The Aboriginal social and wellbeing wheel – World Mental Health Day
The Aboriginal social and wellbeing wheel - World Mental Health Day
Koorie Youth Council
“The Aboriginal social and emotional wellbeing wheel, considers the centre (self) as inseparable from culture, family and community. The wheel outlines that a healthy connection to mental wellbeing is vital to our overall strong sense of self. If one spoke in that wheel isn’t working, then the wheel doesn’t function properly. We must remember that we have to practice self-care. It’s important to look after yourself first, so that you can place yourself in a position to better help others. How one practices self-care is completely subjective.Some might read a book, go to the gym or indulge in a lubly feed. For me, going back on country and swimming in the Dhungala (Murray River) always leaves me feeling rejuvenated. But regardless, it’s essential that however you practice self-care, it is done in a healthy and positive way. So for World Mental Health Day, make sure you’re taking care of yourself,” Douglas Briggs, KYC Policy & Advocacy Officer.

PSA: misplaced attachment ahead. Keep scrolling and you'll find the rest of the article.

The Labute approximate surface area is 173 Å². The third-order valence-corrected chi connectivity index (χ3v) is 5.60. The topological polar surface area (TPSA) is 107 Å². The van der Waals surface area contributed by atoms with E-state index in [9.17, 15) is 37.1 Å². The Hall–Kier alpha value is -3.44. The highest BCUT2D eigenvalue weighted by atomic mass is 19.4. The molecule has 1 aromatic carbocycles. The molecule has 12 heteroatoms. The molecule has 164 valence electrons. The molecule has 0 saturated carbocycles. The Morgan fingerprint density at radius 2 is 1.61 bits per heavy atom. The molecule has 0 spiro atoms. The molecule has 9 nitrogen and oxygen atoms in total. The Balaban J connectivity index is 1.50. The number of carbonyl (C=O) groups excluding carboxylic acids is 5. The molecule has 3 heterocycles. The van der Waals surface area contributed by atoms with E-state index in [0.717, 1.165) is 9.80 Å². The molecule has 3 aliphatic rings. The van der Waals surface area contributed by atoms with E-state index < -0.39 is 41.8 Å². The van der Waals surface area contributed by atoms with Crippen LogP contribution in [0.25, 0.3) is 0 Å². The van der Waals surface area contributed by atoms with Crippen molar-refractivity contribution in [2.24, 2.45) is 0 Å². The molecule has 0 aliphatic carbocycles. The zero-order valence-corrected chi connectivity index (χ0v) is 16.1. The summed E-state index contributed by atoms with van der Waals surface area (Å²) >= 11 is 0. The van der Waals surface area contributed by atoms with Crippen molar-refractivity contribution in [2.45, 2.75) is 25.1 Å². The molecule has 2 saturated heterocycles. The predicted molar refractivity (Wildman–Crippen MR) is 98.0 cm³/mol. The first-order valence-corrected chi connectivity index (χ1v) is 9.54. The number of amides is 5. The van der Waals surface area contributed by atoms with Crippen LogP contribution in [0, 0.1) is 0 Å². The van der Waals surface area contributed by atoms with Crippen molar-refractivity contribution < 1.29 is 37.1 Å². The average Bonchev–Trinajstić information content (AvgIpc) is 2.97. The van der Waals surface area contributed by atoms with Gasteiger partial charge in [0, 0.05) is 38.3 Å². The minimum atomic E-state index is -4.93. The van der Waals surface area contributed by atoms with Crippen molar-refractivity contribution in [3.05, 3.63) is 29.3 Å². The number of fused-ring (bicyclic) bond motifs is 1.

Today is World Mental Health Day – a reminder to check in with yourself and loved ones. Remember what keeps us healthy and grounded in mind, body and spirit.
The Aboriginal social and emotional wellbeing wheel features in KYC’s project
– Ngaga-dji: hear me: young voices creating change for justice.